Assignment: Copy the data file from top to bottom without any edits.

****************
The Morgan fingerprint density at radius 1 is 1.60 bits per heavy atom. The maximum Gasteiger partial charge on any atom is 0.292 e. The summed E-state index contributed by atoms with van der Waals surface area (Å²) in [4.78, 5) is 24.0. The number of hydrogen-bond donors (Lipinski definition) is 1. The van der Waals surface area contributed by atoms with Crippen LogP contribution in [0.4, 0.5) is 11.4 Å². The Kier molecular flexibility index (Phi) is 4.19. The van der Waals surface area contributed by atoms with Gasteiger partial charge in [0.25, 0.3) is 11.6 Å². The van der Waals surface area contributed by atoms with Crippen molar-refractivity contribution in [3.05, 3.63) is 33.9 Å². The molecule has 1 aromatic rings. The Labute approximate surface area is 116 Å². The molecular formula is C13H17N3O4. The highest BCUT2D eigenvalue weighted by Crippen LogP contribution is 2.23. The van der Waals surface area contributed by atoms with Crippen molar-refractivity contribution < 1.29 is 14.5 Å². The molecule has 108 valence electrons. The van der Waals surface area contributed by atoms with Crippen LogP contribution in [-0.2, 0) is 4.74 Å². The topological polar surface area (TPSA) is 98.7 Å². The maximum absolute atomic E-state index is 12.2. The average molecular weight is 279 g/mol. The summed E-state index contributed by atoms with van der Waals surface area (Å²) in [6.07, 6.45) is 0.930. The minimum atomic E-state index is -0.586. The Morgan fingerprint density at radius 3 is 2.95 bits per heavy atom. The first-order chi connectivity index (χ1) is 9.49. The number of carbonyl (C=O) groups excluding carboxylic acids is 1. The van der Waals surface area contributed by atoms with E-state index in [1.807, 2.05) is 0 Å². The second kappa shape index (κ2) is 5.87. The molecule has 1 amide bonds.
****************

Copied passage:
The Morgan fingerprint density at radius 1 is 1.60 bits per heavy atom. The maximum Gasteiger partial charge on any atom is 0.292 e. The summed E-state index contributed by atoms with van der Waals surface area (Å²) in [4.78, 5) is 24.0. The number of hydrogen-bond donors (Lipinski definition) is 1. The van der Waals surface area contributed by atoms with Crippen LogP contribution in [0.4, 0.5) is 11.4 Å². The Kier molecular flexibility index (Phi) is 4.19. The van der Waals surface area contributed by atoms with Gasteiger partial charge in [0.25, 0.3) is 11.6 Å². The van der Waals surface area contributed by atoms with Crippen molar-refractivity contribution in [3.05, 3.63) is 33.9 Å². The molecule has 1 aromatic rings. The Labute approximate surface area is 116 Å². The molecular formula is C13H17N3O4. The highest BCUT2D eigenvalue weighted by Crippen LogP contribution is 2.23. The van der Waals surface area contributed by atoms with Crippen molar-refractivity contribution < 1.29 is 14.5 Å². The molecule has 108 valence electrons. The van der Waals surface area contributed by atoms with Crippen LogP contribution in [-0.2, 0) is 4.74 Å². The topological polar surface area (TPSA) is 98.7 Å². The maximum absolute atomic E-state index is 12.2. The average molecular weight is 279 g/mol. The summed E-state index contributed by atoms with van der Waals surface area (Å²) in [6.07, 6.45) is 0.930. The minimum atomic E-state index is -0.586. The Morgan fingerprint density at radius 3 is 2.95 bits per heavy atom. The first-order chi connectivity index (χ1) is 9.49. The number of carbonyl (C=O) groups excluding carboxylic acids is 1. The van der Waals surface area contributed by atoms with E-state index in [1.807, 2.05) is 0 Å². The second kappa shape index (κ2) is 5.87. The molecule has 1 amide bonds.